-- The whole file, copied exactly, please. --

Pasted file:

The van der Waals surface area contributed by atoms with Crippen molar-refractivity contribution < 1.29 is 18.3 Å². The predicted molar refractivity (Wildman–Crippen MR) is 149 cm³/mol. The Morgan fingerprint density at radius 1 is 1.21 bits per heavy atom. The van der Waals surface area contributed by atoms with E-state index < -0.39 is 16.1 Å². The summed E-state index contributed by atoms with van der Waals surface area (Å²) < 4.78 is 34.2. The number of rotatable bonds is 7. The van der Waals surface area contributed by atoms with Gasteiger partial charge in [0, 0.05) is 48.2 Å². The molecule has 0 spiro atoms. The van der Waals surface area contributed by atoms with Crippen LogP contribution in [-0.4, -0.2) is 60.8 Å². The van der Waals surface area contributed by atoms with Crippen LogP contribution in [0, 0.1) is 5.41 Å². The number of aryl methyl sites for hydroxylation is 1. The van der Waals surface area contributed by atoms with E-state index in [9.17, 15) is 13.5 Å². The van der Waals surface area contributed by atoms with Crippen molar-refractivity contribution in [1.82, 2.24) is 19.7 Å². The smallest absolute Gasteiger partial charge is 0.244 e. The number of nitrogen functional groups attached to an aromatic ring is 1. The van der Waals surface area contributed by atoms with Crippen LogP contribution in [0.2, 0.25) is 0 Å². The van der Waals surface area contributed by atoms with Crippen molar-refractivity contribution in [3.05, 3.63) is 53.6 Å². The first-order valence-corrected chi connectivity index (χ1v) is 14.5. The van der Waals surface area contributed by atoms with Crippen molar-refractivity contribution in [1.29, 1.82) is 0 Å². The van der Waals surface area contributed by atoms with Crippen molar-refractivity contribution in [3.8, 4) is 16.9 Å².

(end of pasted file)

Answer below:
The van der Waals surface area contributed by atoms with Crippen molar-refractivity contribution < 1.29 is 18.3 Å². The predicted molar refractivity (Wildman–Crippen MR) is 149 cm³/mol. The Morgan fingerprint density at radius 1 is 1.21 bits per heavy atom. The van der Waals surface area contributed by atoms with E-state index < -0.39 is 16.1 Å². The summed E-state index contributed by atoms with van der Waals surface area (Å²) < 4.78 is 34.2. The number of rotatable bonds is 7. The van der Waals surface area contributed by atoms with Gasteiger partial charge in [0, 0.05) is 48.2 Å². The molecule has 0 spiro atoms. The van der Waals surface area contributed by atoms with Crippen LogP contribution in [-0.4, -0.2) is 60.8 Å². The van der Waals surface area contributed by atoms with Crippen LogP contribution in [0, 0.1) is 5.41 Å². The number of aryl methyl sites for hydroxylation is 1. The van der Waals surface area contributed by atoms with E-state index in [9.17, 15) is 13.5 Å². The van der Waals surface area contributed by atoms with Crippen molar-refractivity contribution in [1.82, 2.24) is 19.7 Å². The smallest absolute Gasteiger partial charge is 0.244 e. The number of nitrogen functional groups attached to an aromatic ring is 1. The van der Waals surface area contributed by atoms with Crippen LogP contribution in [0.2, 0.25) is 0 Å². The van der Waals surface area contributed by atoms with Crippen molar-refractivity contribution in [3.05, 3.63) is 53.6 Å². The first-order valence-corrected chi connectivity index (χ1v) is 14.5. The van der Waals surface area contributed by atoms with Crippen molar-refractivity contribution in [1.29, 1.82) is 0 Å². The van der Waals surface area contributed by atoms with Crippen molar-refractivity contribution in [3.8, 4) is 16.9 Å².